Mr. Speaker, it is with great pleasure that I provide my voice in support of Motion No. 155, which is a motion to designate the month of June Filipino heritage month.
It is a pleasure to see the member for Scarborough Centre, who moved this motion, back in the House of Commons and in full action. We have sat together on the Standing Committee on Citizenship and Immigration for some time now. The motion before us today speaks to that committee's work as well.
The Filipino Canadian community is one of the fastest growing groups in Canada. The 2016 census estimated over 800,000 Canadians identified that they are of Filipino descent.
The Philippines has consistently been a top source country for newcomers to Canada for years. In 2016, it was the number one source country with over 40,000 new permanent residents to Canada. Large, vibrant and flourishing communities have been established in Toronto, Ottawa, Winnipeg, Calgary and my home city of Vancouver.
In my time in municipal, provincial and now federal politics, I have had the opportunity to engage with Vancouver's Filipino community and now with communities across the country.
To say that this community contributes to Canadian society would be a massive understatement. Filipino organizations such as Migrante Canada, which now has six provincial chapter organizations, advocate tirelessly for the right and dignity of Canada's migrant workers.
In my riding of Vancouver East, we also have the west coast domestic workers' association. As well, there is Vancouver's singing nannies, which brings together Filipino caregivers in Canada who put on shows and build ties within the community. They help to reduce homesickness for the many Filipino caregivers here in Canada who are far away from their original homes and from their families.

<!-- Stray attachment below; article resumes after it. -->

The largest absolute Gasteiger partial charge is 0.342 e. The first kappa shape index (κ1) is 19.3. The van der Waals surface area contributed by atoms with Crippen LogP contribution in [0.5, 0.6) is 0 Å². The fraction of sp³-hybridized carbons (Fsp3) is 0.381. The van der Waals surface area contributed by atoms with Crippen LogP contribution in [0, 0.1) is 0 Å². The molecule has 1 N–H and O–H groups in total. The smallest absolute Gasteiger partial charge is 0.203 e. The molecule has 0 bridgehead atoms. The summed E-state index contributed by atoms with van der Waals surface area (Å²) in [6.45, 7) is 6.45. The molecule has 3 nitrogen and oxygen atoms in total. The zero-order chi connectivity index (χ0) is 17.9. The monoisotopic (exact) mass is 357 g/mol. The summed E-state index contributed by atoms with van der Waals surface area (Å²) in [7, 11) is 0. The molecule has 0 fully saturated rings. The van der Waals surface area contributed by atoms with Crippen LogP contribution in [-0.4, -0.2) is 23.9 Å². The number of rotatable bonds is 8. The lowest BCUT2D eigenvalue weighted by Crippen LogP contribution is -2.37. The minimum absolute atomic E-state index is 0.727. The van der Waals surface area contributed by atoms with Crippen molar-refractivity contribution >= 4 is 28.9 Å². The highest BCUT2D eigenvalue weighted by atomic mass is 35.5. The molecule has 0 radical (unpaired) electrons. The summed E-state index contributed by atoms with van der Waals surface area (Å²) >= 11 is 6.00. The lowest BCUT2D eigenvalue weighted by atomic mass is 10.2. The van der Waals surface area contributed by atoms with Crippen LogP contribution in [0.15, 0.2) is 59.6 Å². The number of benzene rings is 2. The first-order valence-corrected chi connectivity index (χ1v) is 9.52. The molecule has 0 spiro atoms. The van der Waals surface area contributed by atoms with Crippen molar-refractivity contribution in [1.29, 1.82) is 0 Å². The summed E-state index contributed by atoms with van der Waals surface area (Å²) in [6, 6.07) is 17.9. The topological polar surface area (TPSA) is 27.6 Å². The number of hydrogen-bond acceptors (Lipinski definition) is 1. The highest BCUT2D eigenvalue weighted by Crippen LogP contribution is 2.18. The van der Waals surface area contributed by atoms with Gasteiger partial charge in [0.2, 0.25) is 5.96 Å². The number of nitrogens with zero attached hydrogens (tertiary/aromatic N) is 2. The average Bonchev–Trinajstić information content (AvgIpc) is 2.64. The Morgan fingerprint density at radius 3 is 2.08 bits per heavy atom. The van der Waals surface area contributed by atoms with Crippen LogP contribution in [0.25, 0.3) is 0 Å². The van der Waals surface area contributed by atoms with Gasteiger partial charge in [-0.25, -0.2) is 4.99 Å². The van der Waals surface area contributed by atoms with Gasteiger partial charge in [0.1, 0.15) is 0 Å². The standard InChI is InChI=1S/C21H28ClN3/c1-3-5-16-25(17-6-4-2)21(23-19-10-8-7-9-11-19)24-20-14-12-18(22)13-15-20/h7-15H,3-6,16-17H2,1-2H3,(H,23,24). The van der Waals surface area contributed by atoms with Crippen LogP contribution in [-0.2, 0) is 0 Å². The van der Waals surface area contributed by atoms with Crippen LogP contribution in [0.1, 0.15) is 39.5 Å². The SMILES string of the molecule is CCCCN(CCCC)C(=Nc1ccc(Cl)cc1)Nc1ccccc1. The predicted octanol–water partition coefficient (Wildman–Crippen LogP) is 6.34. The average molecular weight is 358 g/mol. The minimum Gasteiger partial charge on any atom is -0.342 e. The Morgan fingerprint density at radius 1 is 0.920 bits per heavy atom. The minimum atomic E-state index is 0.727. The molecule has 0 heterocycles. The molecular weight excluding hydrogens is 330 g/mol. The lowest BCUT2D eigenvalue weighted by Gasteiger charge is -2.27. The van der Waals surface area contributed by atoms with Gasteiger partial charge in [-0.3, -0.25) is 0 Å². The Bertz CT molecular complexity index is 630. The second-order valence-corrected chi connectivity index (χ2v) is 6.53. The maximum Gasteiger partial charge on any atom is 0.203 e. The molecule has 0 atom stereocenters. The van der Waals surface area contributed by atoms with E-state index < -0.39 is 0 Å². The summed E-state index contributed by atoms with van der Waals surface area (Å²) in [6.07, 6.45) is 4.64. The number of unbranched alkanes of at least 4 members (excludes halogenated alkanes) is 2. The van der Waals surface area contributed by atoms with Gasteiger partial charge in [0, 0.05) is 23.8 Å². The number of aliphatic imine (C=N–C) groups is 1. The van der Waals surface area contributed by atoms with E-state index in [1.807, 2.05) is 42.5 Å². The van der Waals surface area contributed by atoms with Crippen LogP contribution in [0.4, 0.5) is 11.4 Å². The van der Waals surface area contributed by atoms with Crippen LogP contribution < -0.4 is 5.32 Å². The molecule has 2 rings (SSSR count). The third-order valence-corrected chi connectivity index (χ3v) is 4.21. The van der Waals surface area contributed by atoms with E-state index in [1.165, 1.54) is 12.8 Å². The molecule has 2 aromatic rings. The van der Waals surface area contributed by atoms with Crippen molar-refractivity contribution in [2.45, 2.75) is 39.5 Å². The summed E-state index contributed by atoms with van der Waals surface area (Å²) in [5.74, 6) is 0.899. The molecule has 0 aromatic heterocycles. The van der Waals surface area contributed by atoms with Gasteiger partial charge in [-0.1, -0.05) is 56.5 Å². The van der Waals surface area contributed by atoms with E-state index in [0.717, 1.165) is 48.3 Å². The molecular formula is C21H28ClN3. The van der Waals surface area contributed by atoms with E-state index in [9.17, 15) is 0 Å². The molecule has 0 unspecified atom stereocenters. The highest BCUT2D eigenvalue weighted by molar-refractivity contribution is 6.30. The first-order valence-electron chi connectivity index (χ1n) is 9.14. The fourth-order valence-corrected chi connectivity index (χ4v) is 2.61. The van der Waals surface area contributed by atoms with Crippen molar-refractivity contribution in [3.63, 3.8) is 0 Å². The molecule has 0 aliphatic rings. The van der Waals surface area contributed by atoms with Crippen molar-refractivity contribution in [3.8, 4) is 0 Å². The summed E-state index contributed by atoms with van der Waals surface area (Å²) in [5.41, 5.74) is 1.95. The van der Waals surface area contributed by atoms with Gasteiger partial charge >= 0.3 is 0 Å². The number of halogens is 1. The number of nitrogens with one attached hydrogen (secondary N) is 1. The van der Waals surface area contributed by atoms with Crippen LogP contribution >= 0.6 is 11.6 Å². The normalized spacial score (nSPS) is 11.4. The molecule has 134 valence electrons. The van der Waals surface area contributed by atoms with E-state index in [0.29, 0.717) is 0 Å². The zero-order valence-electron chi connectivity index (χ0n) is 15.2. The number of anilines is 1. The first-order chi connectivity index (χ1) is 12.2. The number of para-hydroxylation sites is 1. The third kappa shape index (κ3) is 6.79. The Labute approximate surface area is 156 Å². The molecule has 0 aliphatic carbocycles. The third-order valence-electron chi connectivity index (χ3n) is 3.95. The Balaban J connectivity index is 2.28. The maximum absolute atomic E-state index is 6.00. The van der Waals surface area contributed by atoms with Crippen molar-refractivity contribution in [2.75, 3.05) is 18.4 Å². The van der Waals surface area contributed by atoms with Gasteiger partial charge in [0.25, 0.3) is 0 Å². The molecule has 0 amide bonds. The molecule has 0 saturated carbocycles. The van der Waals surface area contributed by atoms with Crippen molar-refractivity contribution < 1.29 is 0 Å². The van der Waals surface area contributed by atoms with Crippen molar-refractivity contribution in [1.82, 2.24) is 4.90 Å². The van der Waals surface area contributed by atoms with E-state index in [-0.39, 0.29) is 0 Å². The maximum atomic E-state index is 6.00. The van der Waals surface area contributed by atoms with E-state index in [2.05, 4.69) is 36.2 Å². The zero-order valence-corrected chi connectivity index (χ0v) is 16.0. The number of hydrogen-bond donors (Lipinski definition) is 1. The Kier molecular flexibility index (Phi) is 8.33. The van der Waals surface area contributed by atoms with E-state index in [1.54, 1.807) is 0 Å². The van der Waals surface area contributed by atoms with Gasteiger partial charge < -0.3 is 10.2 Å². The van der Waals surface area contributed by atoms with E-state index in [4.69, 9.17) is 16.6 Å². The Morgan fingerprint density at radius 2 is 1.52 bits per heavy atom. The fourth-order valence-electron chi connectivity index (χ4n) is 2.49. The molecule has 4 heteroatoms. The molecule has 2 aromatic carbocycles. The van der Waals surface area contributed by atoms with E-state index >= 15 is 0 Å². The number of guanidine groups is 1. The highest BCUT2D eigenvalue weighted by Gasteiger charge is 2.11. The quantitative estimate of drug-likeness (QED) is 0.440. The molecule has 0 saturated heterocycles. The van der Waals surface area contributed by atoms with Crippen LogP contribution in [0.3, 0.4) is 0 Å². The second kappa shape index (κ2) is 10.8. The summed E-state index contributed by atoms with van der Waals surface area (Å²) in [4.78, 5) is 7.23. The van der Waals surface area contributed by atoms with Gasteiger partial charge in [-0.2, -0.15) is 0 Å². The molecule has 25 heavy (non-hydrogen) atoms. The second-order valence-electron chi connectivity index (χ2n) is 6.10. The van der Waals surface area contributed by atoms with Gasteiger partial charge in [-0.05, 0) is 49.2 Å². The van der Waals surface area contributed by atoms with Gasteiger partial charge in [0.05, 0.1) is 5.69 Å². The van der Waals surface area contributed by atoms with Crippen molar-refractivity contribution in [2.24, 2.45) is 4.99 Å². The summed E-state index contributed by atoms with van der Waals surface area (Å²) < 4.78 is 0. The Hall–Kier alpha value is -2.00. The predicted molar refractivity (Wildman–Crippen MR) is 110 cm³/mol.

Much of the Filipino community's human rights and work stems from their own community's experience and that is what I would really like to focus on today.
When I rose in question period last week, I asked the Prime Minister about addressing the need for a national, affordable, accessible and high-quality child care program in Canada. The lack of such a program has forced families to navigate a patchwork of options, not all equally accessible or effective for their needs.
For a large number of families here, hiring a caregiver from the Philippines is their best option.
I have had the honour of working with and getting to know personally Filipino caregivers from across the country. Their dedication to their work, to their community and to their family is truly inspiring. However what our immigration system subjects them to is an injustice.
Under the old live-in caregiver program, we forced Filipino women to come to Canada, leave their families behind, live in the home of their employer and work for at least two years before they could apply for permanent resident status and reunite with their family here in Canada.
Caregivers in Canada are treated differently from any other stream of economic migrants in that respect. Filipino caregivers must jump through more hoops and cannot bring their family with them at the outset.
The live-in caregiver program was ended after far too many stories of employer abuse and hardship were made known to the public.
Despite knowing about the systemic hardships involved in the program and the risk of abuse, thousands of Filipino women left their families in the Philippines to come to Canada to care for our families, hoping that one day, after all their hard work, they would be able to secure a better life for their own children by finally reuniting with them here.
Tragically, their PR applications were not given much priority in terms of processing efforts or immigration levels plan space. As a result, an application backlog was created and swelled to tens of thousands. That meant that for thousands of caregivers in Canada, in addition to having to wait two years to even apply, it would take years before an application would be decided.